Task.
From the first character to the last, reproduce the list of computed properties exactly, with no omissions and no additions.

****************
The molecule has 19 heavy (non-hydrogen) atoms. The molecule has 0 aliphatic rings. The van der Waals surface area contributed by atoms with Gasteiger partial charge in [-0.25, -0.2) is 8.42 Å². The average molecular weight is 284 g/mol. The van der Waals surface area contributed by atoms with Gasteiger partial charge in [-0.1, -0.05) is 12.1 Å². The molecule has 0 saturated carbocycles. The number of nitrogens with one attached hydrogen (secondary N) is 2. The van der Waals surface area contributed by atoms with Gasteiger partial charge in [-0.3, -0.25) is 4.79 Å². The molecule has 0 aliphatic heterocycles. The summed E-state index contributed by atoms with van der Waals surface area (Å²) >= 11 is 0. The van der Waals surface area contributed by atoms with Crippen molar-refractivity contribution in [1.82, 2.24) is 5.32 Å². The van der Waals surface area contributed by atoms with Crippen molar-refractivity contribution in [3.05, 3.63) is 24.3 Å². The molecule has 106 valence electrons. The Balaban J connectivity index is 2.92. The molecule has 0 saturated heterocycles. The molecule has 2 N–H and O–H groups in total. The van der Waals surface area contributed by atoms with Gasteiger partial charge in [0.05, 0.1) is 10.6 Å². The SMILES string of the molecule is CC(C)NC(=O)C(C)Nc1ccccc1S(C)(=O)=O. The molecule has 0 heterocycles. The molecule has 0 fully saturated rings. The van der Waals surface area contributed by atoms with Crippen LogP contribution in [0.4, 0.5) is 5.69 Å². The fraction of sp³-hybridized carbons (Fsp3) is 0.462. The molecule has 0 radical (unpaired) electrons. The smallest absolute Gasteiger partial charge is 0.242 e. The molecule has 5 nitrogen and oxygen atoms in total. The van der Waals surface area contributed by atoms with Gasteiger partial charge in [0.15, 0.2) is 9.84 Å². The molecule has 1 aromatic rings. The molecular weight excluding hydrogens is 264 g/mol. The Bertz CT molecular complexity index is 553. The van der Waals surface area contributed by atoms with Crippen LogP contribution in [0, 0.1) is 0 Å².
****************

The molecule has 19 heavy (non-hydrogen) atoms. The molecule has 0 aliphatic rings. The van der Waals surface area contributed by atoms with Gasteiger partial charge in [-0.25, -0.2) is 8.42 Å². The average molecular weight is 284 g/mol. The van der Waals surface area contributed by atoms with Gasteiger partial charge in [-0.1, -0.05) is 12.1 Å². The molecule has 0 saturated carbocycles. The number of nitrogens with one attached hydrogen (secondary N) is 2. The van der Waals surface area contributed by atoms with Gasteiger partial charge in [-0.3, -0.25) is 4.79 Å². The molecule has 0 aliphatic heterocycles. The summed E-state index contributed by atoms with van der Waals surface area (Å²) >= 11 is 0. The van der Waals surface area contributed by atoms with Crippen molar-refractivity contribution in [1.82, 2.24) is 5.32 Å². The van der Waals surface area contributed by atoms with Crippen molar-refractivity contribution in [3.05, 3.63) is 24.3 Å². The molecule has 106 valence electrons. The Balaban J connectivity index is 2.92. The molecule has 0 saturated heterocycles. The molecule has 2 N–H and O–H groups in total. The van der Waals surface area contributed by atoms with Gasteiger partial charge in [0.05, 0.1) is 10.6 Å². The SMILES string of the molecule is CC(C)NC(=O)C(C)Nc1ccccc1S(C)(=O)=O. The molecule has 0 heterocycles. The molecule has 0 fully saturated rings. The van der Waals surface area contributed by atoms with Crippen LogP contribution in [0.4, 0.5) is 5.69 Å². The fraction of sp³-hybridized carbons (Fsp3) is 0.462. The molecule has 0 radical (unpaired) electrons. The smallest absolute Gasteiger partial charge is 0.242 e. The molecule has 5 nitrogen and oxygen atoms in total. The van der Waals surface area contributed by atoms with Gasteiger partial charge in [0.15, 0.2) is 9.84 Å². The molecule has 1 aromatic rings. The molecular weight excluding hydrogens is 264 g/mol. The Bertz CT molecular complexity index is 553. The van der Waals surface area contributed by atoms with Crippen LogP contribution in [0, 0.1) is 0 Å².